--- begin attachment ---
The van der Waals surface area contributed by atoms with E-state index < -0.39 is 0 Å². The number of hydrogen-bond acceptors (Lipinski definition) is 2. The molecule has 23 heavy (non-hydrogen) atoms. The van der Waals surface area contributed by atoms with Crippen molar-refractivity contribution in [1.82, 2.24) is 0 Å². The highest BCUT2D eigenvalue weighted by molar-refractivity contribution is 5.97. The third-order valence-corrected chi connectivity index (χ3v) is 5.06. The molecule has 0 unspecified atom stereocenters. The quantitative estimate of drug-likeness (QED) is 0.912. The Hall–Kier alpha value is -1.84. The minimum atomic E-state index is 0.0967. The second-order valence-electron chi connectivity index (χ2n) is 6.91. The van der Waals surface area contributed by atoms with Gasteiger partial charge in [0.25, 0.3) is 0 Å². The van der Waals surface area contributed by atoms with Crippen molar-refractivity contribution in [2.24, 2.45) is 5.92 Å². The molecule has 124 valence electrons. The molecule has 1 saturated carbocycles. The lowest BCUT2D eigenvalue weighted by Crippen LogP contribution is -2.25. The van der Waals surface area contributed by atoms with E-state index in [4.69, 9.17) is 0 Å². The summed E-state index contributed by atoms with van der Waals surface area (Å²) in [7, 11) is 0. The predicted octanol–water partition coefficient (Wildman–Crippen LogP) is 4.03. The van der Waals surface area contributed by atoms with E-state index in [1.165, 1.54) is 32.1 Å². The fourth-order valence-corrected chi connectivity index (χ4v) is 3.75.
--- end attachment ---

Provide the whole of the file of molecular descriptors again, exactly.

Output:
The van der Waals surface area contributed by atoms with E-state index < -0.39 is 0 Å². The number of hydrogen-bond acceptors (Lipinski definition) is 2. The molecule has 23 heavy (non-hydrogen) atoms. The van der Waals surface area contributed by atoms with Crippen molar-refractivity contribution in [1.82, 2.24) is 0 Å². The highest BCUT2D eigenvalue weighted by molar-refractivity contribution is 5.97. The third-order valence-corrected chi connectivity index (χ3v) is 5.06. The molecule has 0 unspecified atom stereocenters. The quantitative estimate of drug-likeness (QED) is 0.912. The Hall–Kier alpha value is -1.84. The minimum atomic E-state index is 0.0967. The second-order valence-electron chi connectivity index (χ2n) is 6.91. The van der Waals surface area contributed by atoms with Gasteiger partial charge in [0.25, 0.3) is 0 Å². The van der Waals surface area contributed by atoms with Crippen molar-refractivity contribution in [2.24, 2.45) is 5.92 Å². The molecule has 124 valence electrons. The molecule has 1 saturated carbocycles. The lowest BCUT2D eigenvalue weighted by Crippen LogP contribution is -2.25. The van der Waals surface area contributed by atoms with E-state index in [4.69, 9.17) is 0 Å². The summed E-state index contributed by atoms with van der Waals surface area (Å²) in [7, 11) is 0. The predicted octanol–water partition coefficient (Wildman–Crippen LogP) is 4.03. The van der Waals surface area contributed by atoms with E-state index in [1.165, 1.54) is 32.1 Å². The fourth-order valence-corrected chi connectivity index (χ4v) is 3.75.